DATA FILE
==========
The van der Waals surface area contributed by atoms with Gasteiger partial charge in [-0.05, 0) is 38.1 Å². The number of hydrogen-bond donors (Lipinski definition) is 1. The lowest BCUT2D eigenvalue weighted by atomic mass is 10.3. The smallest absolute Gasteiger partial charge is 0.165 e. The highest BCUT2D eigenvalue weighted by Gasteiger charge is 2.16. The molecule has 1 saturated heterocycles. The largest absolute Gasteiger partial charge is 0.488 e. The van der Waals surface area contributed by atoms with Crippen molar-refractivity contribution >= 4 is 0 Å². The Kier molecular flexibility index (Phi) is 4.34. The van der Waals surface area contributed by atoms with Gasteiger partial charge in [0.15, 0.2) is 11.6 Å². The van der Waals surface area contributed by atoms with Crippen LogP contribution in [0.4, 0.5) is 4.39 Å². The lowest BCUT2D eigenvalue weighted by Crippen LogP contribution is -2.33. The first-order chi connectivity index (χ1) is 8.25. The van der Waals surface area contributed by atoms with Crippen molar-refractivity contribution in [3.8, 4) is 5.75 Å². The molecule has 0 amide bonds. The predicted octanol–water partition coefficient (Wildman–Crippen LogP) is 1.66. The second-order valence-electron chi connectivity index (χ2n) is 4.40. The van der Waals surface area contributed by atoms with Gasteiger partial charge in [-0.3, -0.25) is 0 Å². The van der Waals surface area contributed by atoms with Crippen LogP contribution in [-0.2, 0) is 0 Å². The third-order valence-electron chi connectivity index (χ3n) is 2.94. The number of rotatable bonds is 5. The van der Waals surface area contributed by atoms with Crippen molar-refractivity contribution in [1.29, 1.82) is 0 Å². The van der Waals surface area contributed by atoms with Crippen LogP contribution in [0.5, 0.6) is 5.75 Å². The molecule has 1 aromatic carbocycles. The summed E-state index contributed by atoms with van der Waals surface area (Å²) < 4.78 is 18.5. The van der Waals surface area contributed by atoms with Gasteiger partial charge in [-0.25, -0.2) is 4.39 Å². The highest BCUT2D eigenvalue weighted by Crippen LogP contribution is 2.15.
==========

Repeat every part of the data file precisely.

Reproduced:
The van der Waals surface area contributed by atoms with Gasteiger partial charge in [-0.05, 0) is 38.1 Å². The number of hydrogen-bond donors (Lipinski definition) is 1. The lowest BCUT2D eigenvalue weighted by atomic mass is 10.3. The smallest absolute Gasteiger partial charge is 0.165 e. The highest BCUT2D eigenvalue weighted by Gasteiger charge is 2.16. The molecule has 1 saturated heterocycles. The largest absolute Gasteiger partial charge is 0.488 e. The van der Waals surface area contributed by atoms with Crippen molar-refractivity contribution >= 4 is 0 Å². The Kier molecular flexibility index (Phi) is 4.34. The van der Waals surface area contributed by atoms with Gasteiger partial charge in [0.15, 0.2) is 11.6 Å². The van der Waals surface area contributed by atoms with Crippen LogP contribution in [0.4, 0.5) is 4.39 Å². The lowest BCUT2D eigenvalue weighted by Crippen LogP contribution is -2.33. The first-order chi connectivity index (χ1) is 8.25. The van der Waals surface area contributed by atoms with Crippen molar-refractivity contribution in [3.8, 4) is 5.75 Å². The molecule has 0 amide bonds. The predicted octanol–water partition coefficient (Wildman–Crippen LogP) is 1.66. The second-order valence-electron chi connectivity index (χ2n) is 4.40. The van der Waals surface area contributed by atoms with Gasteiger partial charge in [-0.3, -0.25) is 0 Å². The van der Waals surface area contributed by atoms with Crippen LogP contribution in [-0.2, 0) is 0 Å². The third-order valence-electron chi connectivity index (χ3n) is 2.94. The number of rotatable bonds is 5. The van der Waals surface area contributed by atoms with Crippen molar-refractivity contribution in [1.29, 1.82) is 0 Å². The van der Waals surface area contributed by atoms with Crippen LogP contribution in [0.5, 0.6) is 5.75 Å². The molecule has 1 aromatic carbocycles. The summed E-state index contributed by atoms with van der Waals surface area (Å²) < 4.78 is 18.5. The van der Waals surface area contributed by atoms with Gasteiger partial charge in [-0.25, -0.2) is 4.39 Å². The highest BCUT2D eigenvalue weighted by Crippen LogP contribution is 2.15.